Care Home Residents Enjoying Local Wildlife Thanks To Video Bird Boxes

Residents at Friends of the Elderly’s Malvern-based Davenham, Perrins House and Bradbury Court, the residential, nursing and dementia care homes which are collectively known as Friends of the Elderly Malvern, have been celebrating this year’s World Wildlife Day by enjoying their regular ‘Twitching’ video sessions.

Twitching is the term used for observing and watching birds, which the residents have been experiencing and delighting in thanks to the care home’s video bird boxes. “Our first video bird box was donated to us by the family of a resident who sadly is no longer with us,” said Selena Whittaker, the Activities Coordinator at Perrins House. “Our residents were keen to have the box put up so they could view the birds in real time and see what they got up to every day. It has been extremely popular and with springtime nearly with us, the residents are waiting for the birds to start nesting.”

“The video bird box at Perrins House is linked to the television in the care home’s Lounge,” added Jo Bennett, the General Manager at Friends of the Elderly Malvern. “Our residents love wildlife programmes, so to have their very own ‘Birdwatch’ is a lovely activity for them and a great addition to our existing wide and varied daily activities calendar.”

The ‘Twitching’ has quickly caught on, with some of the residents now using their own binoculars to watch the birds in the care homes’ beautiful grounds. “At Friends of the Elderly Malvern, we have beautiful grounds and gardens surrounding all three care homes. The Twitching has sparked a real interest in our feathered friends and the residents have noted seeing a wide range of different birds, including Blue Tits, Robins and Sparrows,” Jo added.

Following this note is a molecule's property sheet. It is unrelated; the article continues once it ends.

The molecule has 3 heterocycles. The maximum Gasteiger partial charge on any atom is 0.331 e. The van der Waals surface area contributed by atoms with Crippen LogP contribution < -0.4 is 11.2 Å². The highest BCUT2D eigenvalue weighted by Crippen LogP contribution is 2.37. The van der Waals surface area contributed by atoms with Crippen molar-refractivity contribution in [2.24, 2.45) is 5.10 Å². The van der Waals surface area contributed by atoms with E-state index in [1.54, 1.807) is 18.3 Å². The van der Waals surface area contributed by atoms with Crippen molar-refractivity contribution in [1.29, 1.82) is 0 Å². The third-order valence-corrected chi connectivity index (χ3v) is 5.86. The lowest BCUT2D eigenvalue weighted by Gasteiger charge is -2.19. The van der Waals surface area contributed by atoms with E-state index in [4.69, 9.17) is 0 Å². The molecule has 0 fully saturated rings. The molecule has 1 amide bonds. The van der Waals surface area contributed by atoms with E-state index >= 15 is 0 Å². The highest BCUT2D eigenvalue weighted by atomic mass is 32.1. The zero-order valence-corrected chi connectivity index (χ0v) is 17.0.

“Our residents have seen some funny bird behaviour and rather unusual birds too,” continued Selena. “We’ve had Pigeons deciding to have an argument over who should be on the bird table first and a Sparrow Hawk who nested in a tree near Davenham, our residential care home.

“It’s a wonderful activity for individuals or groups to participate in and can be a very thought-provoking and absorbing activity. It can provide those taking part with the opportunity to spend time in a quiet place without any distractions and, for those living with dementia, being able to see and experience the nature around them, has been shown to reduce stress, anxiety and depression,” added Selena.

The video bird boxes are now located in the grounds and gardens around the three care homes, together with a range of bird feeders and bird tables. “We make sure the birds are well fed,” continued Jo. “We regularly fill them with bird seed and also hang out fat balls for them to enjoy.”

However, birds are not the only wildlife at Friends of the Elderly Malvern. Muntjac Deer have also made the care homes’ expansive grounds their home. “We have Muntjac Deer which roam around our lower wooded grounds and gardens, so we are hoping to get an outdoor device to capture them on video for our residents to watch as well,” added Jo.

“The Muntjacs are rather vocal, hence also being known as Barking Deer. Their calls sound more like screams, so they are often mistaken for foxes. I’m always learning something new from our residents and the other day was no exception. I was told that Muntjacs have been around for between 15-35 million years and that fossilised remains have been found in France, Germany and Poland. So, to have the beautiful creatures here for our residents to watch, enjoy and admire is wonderful, and they are another addition to our Friends of the Elderly Animal Family,” concluded Jo.